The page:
Post by Madison Troin, Communication Specialist
Summer 2012 Public Information Office Intern
I always wanted to see what the day in the life of a patrolman was like. I love the sirens, the tasers and the crazy car chases across four different highways that you see on TV. I know there is a lot more to being an officer than meets the eye, and thanks to the City’s Police Department web page, I found a Ride-Along Program for people interested in police work.
Most people completing the Ride-Along Program are police trainees or officers from the SEMO Law Enforcement Academy that are recommended to shadow field work. Even though the program has been around for more than 25 years, I recently heard that the program is offered to citizens. I decided to take advantage of this opportunity by signing up for my ride-along with Lieutenant John Davis.
09:00 The morning of the Ride-Along, Lt. Davis introduced me to Corporal Hank Voelker, who gave me a tour of the police department’s facilities. Cpl. Voelker showed me where evidence is kept, where officers speak with the public and where the inmates are detained. Cpl. Voelker also let me tour the interrogation rooms and where the daily staff meetings are held for briefings.
“Except for St. Louis and Kansas City,” says Cpl. Voelker, “Cape Girardeau’s Municipal Police Department is the only department, within a wide radius, that still has jailor cells attached to its building.”
After the department tour, I was assigned to ride with Cody Farrow, a patrolman that averages 10-15 ride-alongs per year. Farrow is one of a handful of officers providing the program, collectively offering about 50 ride-alongs yearly.
“It’s a great way to meet new people in the community, and to share my love for my job with different types of people,” says Farrow.
Farrow has been with the Cape Girardeau Police Department since 2006. Before Farrow was a patrolman he worked as a jailer. He says he prefers to be out on the streets instead of in an office; lucky for me, I got to join him.
10:00 We stopped someone on a side road near Southeast Missouri State University that was driving without license plates. After more patrolling, we had a call regarding a noise complaint near Big Bend Road. A few neighbors were loudly complaining about each other. If you are interested in patrolling the city with police, this program is right up your alley.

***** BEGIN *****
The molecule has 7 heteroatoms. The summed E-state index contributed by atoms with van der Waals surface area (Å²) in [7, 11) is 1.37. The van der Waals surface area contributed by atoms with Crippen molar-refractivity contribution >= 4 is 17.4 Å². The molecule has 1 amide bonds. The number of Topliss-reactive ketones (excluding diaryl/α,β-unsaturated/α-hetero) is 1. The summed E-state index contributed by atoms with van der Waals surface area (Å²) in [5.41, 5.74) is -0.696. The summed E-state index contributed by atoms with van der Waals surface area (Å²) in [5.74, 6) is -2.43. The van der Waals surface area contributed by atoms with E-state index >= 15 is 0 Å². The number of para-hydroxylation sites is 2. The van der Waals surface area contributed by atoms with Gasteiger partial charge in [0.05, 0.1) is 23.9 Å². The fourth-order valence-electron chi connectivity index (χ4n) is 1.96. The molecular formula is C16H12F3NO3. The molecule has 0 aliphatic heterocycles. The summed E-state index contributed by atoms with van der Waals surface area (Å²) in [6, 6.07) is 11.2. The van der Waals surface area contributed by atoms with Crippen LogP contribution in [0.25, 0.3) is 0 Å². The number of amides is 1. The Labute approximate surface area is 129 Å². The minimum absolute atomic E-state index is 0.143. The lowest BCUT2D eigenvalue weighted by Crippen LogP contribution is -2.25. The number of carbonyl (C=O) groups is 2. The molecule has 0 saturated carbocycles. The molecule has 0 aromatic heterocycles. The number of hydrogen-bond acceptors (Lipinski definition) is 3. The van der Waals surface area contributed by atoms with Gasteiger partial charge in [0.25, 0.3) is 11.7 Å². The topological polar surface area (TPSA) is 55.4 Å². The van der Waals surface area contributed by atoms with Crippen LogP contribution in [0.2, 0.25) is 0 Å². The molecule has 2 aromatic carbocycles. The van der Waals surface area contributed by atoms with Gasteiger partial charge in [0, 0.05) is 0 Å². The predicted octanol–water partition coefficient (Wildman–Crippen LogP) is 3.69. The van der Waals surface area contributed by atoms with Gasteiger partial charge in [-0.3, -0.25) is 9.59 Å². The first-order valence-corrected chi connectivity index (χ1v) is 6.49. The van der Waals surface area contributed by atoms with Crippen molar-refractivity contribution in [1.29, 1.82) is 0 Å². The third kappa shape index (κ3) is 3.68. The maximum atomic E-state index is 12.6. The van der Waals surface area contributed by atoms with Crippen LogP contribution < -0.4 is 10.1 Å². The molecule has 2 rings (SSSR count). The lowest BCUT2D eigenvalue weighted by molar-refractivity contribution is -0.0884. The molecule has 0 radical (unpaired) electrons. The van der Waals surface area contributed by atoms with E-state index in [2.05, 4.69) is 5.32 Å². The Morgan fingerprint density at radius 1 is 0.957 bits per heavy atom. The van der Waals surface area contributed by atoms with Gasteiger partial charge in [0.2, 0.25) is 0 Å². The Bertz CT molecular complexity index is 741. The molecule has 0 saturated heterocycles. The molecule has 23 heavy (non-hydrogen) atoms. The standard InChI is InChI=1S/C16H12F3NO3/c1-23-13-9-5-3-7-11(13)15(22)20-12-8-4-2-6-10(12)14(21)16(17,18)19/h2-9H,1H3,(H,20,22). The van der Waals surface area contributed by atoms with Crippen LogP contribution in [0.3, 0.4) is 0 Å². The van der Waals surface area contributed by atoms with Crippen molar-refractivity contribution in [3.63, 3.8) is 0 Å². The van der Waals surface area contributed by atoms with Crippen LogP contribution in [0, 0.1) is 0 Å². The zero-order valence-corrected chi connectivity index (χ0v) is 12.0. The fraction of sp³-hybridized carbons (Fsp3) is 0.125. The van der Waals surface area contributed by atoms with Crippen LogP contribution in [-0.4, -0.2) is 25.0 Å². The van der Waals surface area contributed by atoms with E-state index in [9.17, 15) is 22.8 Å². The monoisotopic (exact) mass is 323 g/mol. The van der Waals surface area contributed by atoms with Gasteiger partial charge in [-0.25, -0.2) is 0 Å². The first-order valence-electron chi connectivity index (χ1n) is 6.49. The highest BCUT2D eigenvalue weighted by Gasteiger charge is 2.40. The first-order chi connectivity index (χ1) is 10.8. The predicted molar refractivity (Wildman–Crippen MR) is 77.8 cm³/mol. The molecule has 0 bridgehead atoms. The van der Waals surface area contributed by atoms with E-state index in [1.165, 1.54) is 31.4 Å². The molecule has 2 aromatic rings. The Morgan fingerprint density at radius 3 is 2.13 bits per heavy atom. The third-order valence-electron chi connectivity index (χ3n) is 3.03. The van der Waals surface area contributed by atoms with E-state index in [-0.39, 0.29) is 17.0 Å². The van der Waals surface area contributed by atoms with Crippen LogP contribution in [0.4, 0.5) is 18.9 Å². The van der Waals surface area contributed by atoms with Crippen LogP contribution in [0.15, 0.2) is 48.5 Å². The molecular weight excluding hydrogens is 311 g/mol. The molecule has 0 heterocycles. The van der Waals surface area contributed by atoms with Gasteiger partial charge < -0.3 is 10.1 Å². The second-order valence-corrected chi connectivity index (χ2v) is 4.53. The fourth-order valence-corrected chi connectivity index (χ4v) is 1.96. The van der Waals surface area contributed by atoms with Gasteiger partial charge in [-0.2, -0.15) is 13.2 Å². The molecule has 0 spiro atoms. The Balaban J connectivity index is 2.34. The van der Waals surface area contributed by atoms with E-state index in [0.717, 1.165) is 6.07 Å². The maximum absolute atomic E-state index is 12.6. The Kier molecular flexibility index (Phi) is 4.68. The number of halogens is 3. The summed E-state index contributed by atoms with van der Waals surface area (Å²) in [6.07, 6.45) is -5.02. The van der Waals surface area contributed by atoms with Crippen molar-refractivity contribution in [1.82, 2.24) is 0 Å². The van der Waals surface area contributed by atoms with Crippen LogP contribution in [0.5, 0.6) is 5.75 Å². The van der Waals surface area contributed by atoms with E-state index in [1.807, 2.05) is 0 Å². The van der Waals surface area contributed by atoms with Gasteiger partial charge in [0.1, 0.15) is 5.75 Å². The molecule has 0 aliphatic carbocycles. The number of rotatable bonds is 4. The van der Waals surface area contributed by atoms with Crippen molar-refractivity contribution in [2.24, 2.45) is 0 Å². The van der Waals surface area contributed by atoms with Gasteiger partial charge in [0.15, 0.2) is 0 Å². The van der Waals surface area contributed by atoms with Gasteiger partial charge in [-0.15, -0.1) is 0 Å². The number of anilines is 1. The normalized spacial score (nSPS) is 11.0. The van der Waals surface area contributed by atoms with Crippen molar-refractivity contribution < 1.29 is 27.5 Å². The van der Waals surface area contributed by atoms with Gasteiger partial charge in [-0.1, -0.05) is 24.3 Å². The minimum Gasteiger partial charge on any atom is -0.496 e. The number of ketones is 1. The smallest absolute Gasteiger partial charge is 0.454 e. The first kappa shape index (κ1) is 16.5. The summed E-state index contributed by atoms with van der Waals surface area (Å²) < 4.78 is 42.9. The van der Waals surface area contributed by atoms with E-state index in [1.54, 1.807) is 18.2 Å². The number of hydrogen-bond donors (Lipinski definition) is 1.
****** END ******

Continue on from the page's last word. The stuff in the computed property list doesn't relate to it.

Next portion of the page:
10:28 Coming back from Big Bend Road, Officer Farrow was called to arrest a man at the Municipal Court at City Hall. I later got to see how violators are “booked” and mugshots are taken. I also saw how precautious the officers have to be, no matter the incident. Farrow mentioned that it feels good to know he is helping the community by bringing violators in to custody.
11:00 The second call that we took that morning was a dispute between two people claiming that someone had stolen money and sunglasses out of their house, but the only evidence the couple had regarding the possible theft and thief was word of mouth.
The responding officers kept their cool and approached every person and situation with common sense and courtesy. I think it is really important as a police officer to not always believe everything you hear. Deciphering what is true and what is exaggerated may be the most important part of some of these calls. It reminded me of all the CSI episodes I’ve watched, knowing that there is always more to the story than what someone tells.
12:07 As we rode back to the station, we received a call involving possible domestic abuse. Farrow and I followed Officer Ryan Droege to apartments where the incident happened. The two officers handled the situation while I sat in the car, anxiously waiting to see what would happen. The two officers calmly walked out knowing the residents would be fine after they intervened. I thought to myself that if I was an officer right now I would be proud to know that I had a positive influence on other people by assisting during such a dispute.
Farrow had mentioned that the person they were trying to locate was known to be violent when previously arrested. Both the Probation Officer and Farrow approached the situation carefully while I was kept in the car at a safe distance. This was a surprising reality check for me how one wrong move can jeopardize both a citizen’s and officer’s life during the process of bringing someone in to the station.
As I watched the Probation Officer and Farrow approach the house, evaluating the entrances and exits, I just kept thinking that at any moment this guy could appear and no one would know what his next move would be. I was very impressed with both officers during that call.
13:00 Officer Farrow took me back to the station so I could say goodbye and thank Lt. Davis and Cpl. Voelker for their time. The officers at the department are great company; they have a light heart but a strict hand that helps them make the right decisions every day.
On a daily basis, the men and women of the Cape Girardeau Police Department deal with aggravated people, burglaries, have to decipher debatable stories between two or more persons, control situations and handle people under the influence drugs or alcohol. All the Officers agree slow days are good days, but no day is ever boring.
The Ride-Along program showed me how important it is to have patient and fair law enforcement officers to deal with problems on behalf of all citizens. All-in-all, the Ride-Along Program was a great experience for me.